Stretchered into the Clinica Mobile he discussed the options with renowned bike-racing medic Dr Claudio Costa and others, including the local track doctor. No surprise that he chose the solution that would – in theory – get him back on a bike soonest: have the injury fixed that same afternoon.

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“I asked my ‘buddy’, the local doctor, who’s the best orthopaedic surgeon in Holland? His response was ‘we all went to the same university, so we are all as good as each other’. I thought that was an odd answer, but I decided to go with him anyway. Bad choice!”

Controversially, the doctor used plates and screws to fix the injury, instead of a rod, and gave Doohan an epidural, instead of a full anaesthetic. “During the op I could feel the power tools rattling through my bones, so I asked to be knocked out.”

And that’s when everything went really wrong. Within hours Doohan’s leg had compartment syndrome, a pressure build-up that cuts off circulation, with potentially disastrous results. “When Costa came to see me the next morning he asked if I could feel my toes and I couldn’t, so I knew something wasn’t good.”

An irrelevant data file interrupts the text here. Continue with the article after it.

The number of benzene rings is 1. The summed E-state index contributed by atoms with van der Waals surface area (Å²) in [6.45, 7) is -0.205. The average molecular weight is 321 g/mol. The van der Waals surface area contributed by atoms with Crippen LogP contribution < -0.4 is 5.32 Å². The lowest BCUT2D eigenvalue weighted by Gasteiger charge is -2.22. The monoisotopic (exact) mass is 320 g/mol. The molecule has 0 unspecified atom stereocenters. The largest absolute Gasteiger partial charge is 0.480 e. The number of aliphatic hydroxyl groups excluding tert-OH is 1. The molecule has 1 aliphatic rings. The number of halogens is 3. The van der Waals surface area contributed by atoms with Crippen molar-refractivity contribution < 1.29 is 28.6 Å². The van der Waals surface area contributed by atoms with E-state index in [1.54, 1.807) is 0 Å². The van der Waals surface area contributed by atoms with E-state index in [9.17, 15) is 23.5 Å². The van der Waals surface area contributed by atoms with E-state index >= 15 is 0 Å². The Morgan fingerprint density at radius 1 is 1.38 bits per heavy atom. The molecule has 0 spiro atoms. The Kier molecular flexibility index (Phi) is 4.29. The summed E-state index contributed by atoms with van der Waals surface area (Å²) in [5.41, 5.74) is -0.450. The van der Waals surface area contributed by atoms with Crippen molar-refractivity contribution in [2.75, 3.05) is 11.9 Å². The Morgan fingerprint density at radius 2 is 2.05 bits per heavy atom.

So Doohan went under the knife again. “From there on it got very messy. They cut open the leg from the back of my knee to the ankle and from the top of the foot to the toes. The wound at the back of the leg swelled to about ten centimetres wide. I knew this wasn’t the best scenario for getting back on a bike.”

“I really believe the doctor who operated on me wanted my career over. I heard he said to Schwantz [also hospitalised that weekend] that he felt no sympathy towards us racers because our injuries are self-inflicted.”

There’s no doubt that Doohan did receive horrendous treatment at Assen. “I had to ask to have the bandages changed because the leg was starting to smell like bad meat. The doctor had been speaking with Costa and they got into an argument when the doctor said he would have to amputate the leg if it didn’t improve within 24 hours.”

After that argument the doctor returned to Doohan’s bed in an agitated state and ripped off the dirty bandages, pulling away a lot of flesh. “I was in a fair bit of pain there,” says Doohan with characteristic understatement. “They had to stitch the flesh back together and give me couple of bags of blood.”